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The Trades Union Congress (TUC) says it is reporting the UK government to the United Nations watchdog on workers’ rights over a new strikes law.
New rules on strikes will require some employees to work during industrial action – or face being sacked.
The TUC said the legislation fell short of international legal standards.
The government said the new rules “protect the lives and livelihoods of the general public” as well as access to public services.
Once implemented, the Strikes (Minimum Service Levels) Act will apply to a wide range of workers, including those in the rail industry and emergency services.
The TUC labelled them “anti-strike laws” and, as representatives from 48 unions gathered on Sunday, its general secretary, Paul Nowak said they’re “unworkable” – and may be illegal.
Speaking on the opening day of the TUC Congress in Liverpool, Mr Nowak said the union body will be lodging the case at the International Labour Organisation (ILO) because the new law “falls far short” of international legal standards.
The government took forward the legislation following a year of unprecedented industrial action by hundreds of thousands of workers, including nurses, teachers, civil servants and railway staff.
A spokeswoman for the government said: “The purpose of this legislation is to protect the lives and livelihoods of the general public and ensure they can continue to access vital public services during strikes.”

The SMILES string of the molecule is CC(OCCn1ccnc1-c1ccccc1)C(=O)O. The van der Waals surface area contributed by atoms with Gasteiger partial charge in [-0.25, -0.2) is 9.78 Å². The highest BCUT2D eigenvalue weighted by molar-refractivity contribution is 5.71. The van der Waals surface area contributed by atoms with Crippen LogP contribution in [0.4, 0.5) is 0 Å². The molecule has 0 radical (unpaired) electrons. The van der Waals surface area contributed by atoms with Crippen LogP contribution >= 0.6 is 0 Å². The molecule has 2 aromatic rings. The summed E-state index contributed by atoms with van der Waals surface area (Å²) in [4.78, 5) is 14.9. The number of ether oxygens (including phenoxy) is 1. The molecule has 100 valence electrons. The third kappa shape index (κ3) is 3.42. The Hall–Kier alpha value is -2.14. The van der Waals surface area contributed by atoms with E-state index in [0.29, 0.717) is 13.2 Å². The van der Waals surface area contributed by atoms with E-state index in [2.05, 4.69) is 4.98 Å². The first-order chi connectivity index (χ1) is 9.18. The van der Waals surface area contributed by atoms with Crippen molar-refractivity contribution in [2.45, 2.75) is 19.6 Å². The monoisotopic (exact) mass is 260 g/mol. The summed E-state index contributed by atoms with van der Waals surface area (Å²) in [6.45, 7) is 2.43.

She added: “The legislation does not remove the ability to strike, but people expect the government to act in circumstances where their rights and freedoms are being disproportionately impacted, and that’s what we are doing with this Bill.”
The government pointed to research which suggested 600,000 medical appointments have been rescheduled over the past year, and £1.2bn in output has been lost, due to strikes.
A public consultation is under way into how the laws, which received Royal Assent in July, will be implemented by employers, but trade unions may well challenge them in the courts.
Under the new law, which will apply to England, Scotland and Wales, the government would set minimum service levels after a consultation.
Employers will then be able to issue a “work notice” to unions, setting out who is required to work during a strike.
Under the legislation, there would be no automatic protection from unfair dismissal for an employee who is told to work through a notice but chooses to strike.
If a strike is not conducted in accordance with the new rules, employers would be also be able to sue unions for losses.